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    Prepare for Even More Humans: The UN Revised Its Population Growth Forecast for 2050

    Written by

    Mat McDermott


    Tanzania will be a major population growth driver, according to the UN. Photo: Rémi Kaupp/Flickr

    The United Nations has just released its latest projections for how many humans are going to be running around this small planet, revising upwards forecasts for population growth by mid century. According to the 2012 revision of World Population Prospects, assuming the UN's medium growth scenario, by 2050 there will be 9.6 billion people on Earth. 

    That's an increase of roughly 300 million people from previous forecasts. The revision is based upon higher-than-expected fertility levels in a number of high-growth countries, due in part to better data becoming available.

    As this piece is written there are slightly over 7.12 billion people on Earth, a number that's growing by over 100,000 people per day. The last century has seen exponential population growth. The world population was just 2 billion in 1927, which doubled by 1974. The latest UN figures have us passing 8 billion people just before 2025—yet another doubling of human population in just half a century. 

    The growth demographics reflect our changing world. In 2050, when the UN predicts our world population will be nearing 10 billion, 8.2 billion of those people will live in what are currently considered to be developing nations. The population of wealthy nations will remain more or less stable throughout the entire time period, with around 1.3 billion people in total. 

    By 2028, the forecast shows, the population of India will catch up with that of China, with each nation having roughly 1.45 billion people. After this, however, the scenario changes markedly. Through the end of this century the population of India is projected to grow much more slowly, with the nation hitting 1.5 billion people. China, on the other hand, is projected to show a decline, falling back to 1.1 billion people by 2100. 

    At the same time, Nigeria's population is expected to skyrocket, approaching that of China's by 2100, with Indonesia, Tanzania, Pakistan, the Democratic Republic of Congo, Ethiopia, and Niger each having over 200 million people. 

    That all but two of those nations is in Africa is significant. Over half of all total population growth between now and 2050 is to occur there, rising from 1.1 billion today, to 2.4 billion by 2050 and 4.2 billion by 2100. This happens even if, as predicted, fertility drops from an average 4.9 children per woman today to 2.1 per woman by the end of the century.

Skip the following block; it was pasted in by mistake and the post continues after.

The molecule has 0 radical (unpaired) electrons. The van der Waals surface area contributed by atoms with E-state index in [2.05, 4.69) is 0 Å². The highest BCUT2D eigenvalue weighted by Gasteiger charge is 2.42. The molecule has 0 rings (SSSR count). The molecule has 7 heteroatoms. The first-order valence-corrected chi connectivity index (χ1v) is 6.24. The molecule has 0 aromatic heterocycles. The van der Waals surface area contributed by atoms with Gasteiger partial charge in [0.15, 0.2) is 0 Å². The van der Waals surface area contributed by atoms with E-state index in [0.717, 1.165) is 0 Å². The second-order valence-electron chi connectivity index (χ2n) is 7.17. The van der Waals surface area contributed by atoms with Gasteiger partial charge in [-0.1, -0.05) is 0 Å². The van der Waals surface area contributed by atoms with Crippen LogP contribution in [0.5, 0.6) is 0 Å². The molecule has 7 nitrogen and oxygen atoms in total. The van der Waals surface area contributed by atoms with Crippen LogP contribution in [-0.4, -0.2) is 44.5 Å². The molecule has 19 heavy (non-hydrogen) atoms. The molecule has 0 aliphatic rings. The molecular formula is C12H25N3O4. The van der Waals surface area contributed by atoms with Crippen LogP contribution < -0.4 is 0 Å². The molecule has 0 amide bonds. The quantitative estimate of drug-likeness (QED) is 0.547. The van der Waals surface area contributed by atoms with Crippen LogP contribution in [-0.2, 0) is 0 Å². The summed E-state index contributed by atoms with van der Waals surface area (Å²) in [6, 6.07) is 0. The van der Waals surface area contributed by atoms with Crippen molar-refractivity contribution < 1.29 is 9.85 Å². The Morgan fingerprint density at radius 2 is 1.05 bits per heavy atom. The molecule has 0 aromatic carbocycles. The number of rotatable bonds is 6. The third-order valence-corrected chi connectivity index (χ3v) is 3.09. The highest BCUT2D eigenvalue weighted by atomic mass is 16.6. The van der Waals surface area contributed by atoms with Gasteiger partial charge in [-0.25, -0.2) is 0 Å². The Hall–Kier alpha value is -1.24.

These numbers are certainly striking, but they represent a medium population growth scenario. Under a low growth scenario, the UN forecasts 8.3 billion people by 2050, whereas, under a high growth scenario there will be an even more claustrophobic 10.9 billion people. 

    As for the impact on the planet of all this (and, indeed, whether such population levels can be even reached without ecological collapse in many areas), that's a hugely complex subject, beyond the scope of what we have length to discuss here.

    What is clear though is that at the most basic level current levels of resource consumption, even averaged across all nations, even with wildly disparate levels of consumption, are not sustainable in the long run. 

    According to the Global Footprint Network, humans are using the equivalent of 1.5 Earths to provide resources and absorb our waste products—meaning that it would take 18 months for the planet to regenerate all that we consumed in the previous year. Under a moderate business-as-usual scenario that rises to nearly 3 planets by mid-century. By using up resources faster than they can be regenerated, we are destroying the ability of the planet to support life.

    Though that doesn't mean the end times are nigh—at least not until 2050—it does call into question assumptions about what are considered normal levels of resource consumption in wealthy nations. Even calling wealthy nations "developed" ought to be questioned, as the current standard for developing nations to aspire to is unsustainable.

    If we are to hold the notion of relative equity between all humans to be a laudable goal, then with 9.6 billion people on the planet, individual resource consumption in currently wealthy nations must fall to accommodate growth elsewhere. It's either that, or we must abandon notions of aspirational equity among nations, or worse, prepare ourselves for some serious, potentially violent, competition over basic resources.